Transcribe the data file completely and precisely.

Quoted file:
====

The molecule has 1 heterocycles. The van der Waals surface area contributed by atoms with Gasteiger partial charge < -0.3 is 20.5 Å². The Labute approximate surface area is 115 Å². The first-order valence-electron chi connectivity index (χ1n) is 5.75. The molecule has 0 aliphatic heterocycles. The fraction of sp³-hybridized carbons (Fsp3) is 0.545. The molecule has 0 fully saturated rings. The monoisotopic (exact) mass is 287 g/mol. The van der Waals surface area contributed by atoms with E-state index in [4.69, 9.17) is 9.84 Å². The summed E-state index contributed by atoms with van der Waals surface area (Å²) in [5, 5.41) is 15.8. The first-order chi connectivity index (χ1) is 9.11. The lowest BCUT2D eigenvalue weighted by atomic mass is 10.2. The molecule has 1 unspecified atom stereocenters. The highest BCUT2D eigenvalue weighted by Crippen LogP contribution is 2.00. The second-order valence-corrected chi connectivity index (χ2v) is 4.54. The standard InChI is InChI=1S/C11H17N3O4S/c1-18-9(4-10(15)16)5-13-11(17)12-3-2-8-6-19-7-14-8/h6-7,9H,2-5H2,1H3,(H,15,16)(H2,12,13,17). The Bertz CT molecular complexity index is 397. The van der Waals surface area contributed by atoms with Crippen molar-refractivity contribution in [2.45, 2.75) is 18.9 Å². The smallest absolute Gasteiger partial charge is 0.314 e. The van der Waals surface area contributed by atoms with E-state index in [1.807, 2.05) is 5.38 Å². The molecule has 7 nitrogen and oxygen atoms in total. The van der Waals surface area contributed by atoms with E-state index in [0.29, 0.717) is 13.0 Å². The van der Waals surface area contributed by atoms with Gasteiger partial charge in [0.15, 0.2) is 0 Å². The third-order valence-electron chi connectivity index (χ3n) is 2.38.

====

The molecule has 1 heterocycles. The van der Waals surface area contributed by atoms with Gasteiger partial charge < -0.3 is 20.5 Å². The Labute approximate surface area is 115 Å². The first-order valence-electron chi connectivity index (χ1n) is 5.75. The molecule has 0 aliphatic heterocycles. The fraction of sp³-hybridized carbons (Fsp3) is 0.545. The molecule has 0 fully saturated rings. The monoisotopic (exact) mass is 287 g/mol. The van der Waals surface area contributed by atoms with E-state index in [4.69, 9.17) is 9.84 Å². The summed E-state index contributed by atoms with van der Waals surface area (Å²) in [5, 5.41) is 15.8. The first-order chi connectivity index (χ1) is 9.11. The lowest BCUT2D eigenvalue weighted by atomic mass is 10.2. The molecule has 1 unspecified atom stereocenters. The highest BCUT2D eigenvalue weighted by Crippen LogP contribution is 2.00. The second-order valence-corrected chi connectivity index (χ2v) is 4.54. The standard InChI is InChI=1S/C11H17N3O4S/c1-18-9(4-10(15)16)5-13-11(17)12-3-2-8-6-19-7-14-8/h6-7,9H,2-5H2,1H3,(H,15,16)(H2,12,13,17). The Bertz CT molecular complexity index is 397. The van der Waals surface area contributed by atoms with Crippen molar-refractivity contribution in [2.45, 2.75) is 18.9 Å². The smallest absolute Gasteiger partial charge is 0.314 e. The van der Waals surface area contributed by atoms with E-state index in [1.807, 2.05) is 5.38 Å². The molecule has 7 nitrogen and oxygen atoms in total. The van der Waals surface area contributed by atoms with E-state index in [0.29, 0.717) is 13.0 Å². The van der Waals surface area contributed by atoms with Gasteiger partial charge in [0.15, 0.2) is 0 Å². The third-order valence-electron chi connectivity index (χ3n) is 2.38.